Sea Otter Society: The Single Moms' Club
The Single Moms' Club: A pup a year deserves a cheer!
by Claire Mayer and Gena Bentall
It is no big secret that parenting is a full-time job. Imagine having one baby a year until the day you die! Such is the life of our devoted sea otter mothers. Not only do they give birth (on average) to one pup each year, but they will have and rear pups into their senior years! Along with mothering multiple pups throughout their lifetimes, sea otter moms do it single-handedly. They are truly “single mothers”, with no child support or help with pup-rearing from dad. After courtship and mating, males are out of the picture and mom is the sole provider of six months of constant pup care. No nannies, babysitters, or grandparents will share the load with these moms.
Mother sea otter will give birth at sea and then be a 24/7 caregiver for her new offspring as he or she transforms, over the next 6-8 months, from a helpless bundle of fur into a young sea otter ready to make it alone in the ocean. Her body will make rich milk to nurse her growing pup, and when the pup is just a few weeks old, she will share her prey, teaching her pup what’s good to eat and how to eat it. As any parent can relate, these months of dependency can be physically taxing, and sea otter moms will be pushed to their survival limits by the time their pup becomes independent. Every year her reproductive cycle replays ─ estrus, pregnancy, birth, pup rearing, weaning, estrus ─ until her death. She will give her all to launch successful, independent sea otters into the world.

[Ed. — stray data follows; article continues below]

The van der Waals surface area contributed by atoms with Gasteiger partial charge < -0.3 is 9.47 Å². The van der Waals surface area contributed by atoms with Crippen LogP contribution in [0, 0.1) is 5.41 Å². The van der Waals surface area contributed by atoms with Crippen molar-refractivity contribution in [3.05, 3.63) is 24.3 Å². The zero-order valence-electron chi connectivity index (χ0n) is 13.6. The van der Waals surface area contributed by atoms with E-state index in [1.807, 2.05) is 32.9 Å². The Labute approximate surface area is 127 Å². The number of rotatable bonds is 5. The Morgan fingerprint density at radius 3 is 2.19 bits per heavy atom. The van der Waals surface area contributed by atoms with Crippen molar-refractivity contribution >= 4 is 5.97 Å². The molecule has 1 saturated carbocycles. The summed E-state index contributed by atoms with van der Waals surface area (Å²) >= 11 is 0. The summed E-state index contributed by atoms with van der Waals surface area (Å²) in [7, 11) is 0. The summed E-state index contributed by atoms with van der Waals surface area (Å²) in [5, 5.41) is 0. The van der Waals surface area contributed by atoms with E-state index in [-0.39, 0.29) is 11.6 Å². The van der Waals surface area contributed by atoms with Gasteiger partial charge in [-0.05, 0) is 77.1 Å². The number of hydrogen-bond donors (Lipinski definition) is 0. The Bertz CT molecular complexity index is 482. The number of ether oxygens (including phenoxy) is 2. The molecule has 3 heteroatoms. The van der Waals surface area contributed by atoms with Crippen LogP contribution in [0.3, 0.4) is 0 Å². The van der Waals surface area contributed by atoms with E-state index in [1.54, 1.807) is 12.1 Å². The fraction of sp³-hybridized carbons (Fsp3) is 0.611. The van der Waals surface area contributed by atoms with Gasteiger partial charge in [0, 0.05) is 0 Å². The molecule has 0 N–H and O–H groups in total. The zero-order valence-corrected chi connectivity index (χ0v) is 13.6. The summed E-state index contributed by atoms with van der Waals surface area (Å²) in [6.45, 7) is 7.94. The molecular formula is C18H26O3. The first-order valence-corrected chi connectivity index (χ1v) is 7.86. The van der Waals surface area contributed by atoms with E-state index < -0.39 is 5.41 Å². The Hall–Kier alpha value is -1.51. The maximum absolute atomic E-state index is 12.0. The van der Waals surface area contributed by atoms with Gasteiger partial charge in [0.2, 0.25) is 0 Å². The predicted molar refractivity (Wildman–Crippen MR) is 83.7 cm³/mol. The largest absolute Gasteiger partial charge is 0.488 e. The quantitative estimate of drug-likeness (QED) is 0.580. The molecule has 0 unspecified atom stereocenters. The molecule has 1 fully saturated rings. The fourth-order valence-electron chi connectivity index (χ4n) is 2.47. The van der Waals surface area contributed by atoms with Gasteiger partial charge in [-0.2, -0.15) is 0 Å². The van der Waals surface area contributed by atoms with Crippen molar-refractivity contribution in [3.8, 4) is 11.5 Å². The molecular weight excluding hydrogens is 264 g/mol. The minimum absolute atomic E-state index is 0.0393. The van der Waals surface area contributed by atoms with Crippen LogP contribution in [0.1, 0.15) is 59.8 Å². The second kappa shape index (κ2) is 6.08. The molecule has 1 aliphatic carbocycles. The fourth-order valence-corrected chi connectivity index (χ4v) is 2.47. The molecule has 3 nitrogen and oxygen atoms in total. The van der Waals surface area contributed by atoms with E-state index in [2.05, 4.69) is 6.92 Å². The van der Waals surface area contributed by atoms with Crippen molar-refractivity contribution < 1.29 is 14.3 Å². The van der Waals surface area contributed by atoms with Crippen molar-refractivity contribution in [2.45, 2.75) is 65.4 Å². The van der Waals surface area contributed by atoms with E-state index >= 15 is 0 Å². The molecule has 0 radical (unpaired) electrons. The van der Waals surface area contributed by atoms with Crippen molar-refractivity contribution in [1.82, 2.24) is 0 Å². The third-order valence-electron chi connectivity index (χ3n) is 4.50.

estrus (the scientific term for “heat”) and contending with persistent male suitors while she’s trying to find the food she needs to stay alive.Just like many in human society, an individual’s status as a parent may not be obvious at a glance. The sea otter you spot swimming by your kayak or sleeping deeply in a kelp bed could well be in the Single Moms' Club. She could be caring for a dependent pup or pregnant with her next pup (it’s hard to see her baby bump). She could also be in
Just as we respect the demands of the all mothers within our own society, keeping our distance allows these sea otter moms to perform their important job of bringing new sea otters into the world. Next time you see a wild sea otter, think of the mothers! Rather than approaching that single mom for a selfie we suggest appreciating all that she is and does from afar. Be a hero to the next sea otter you meet, and respect their well-earned nap!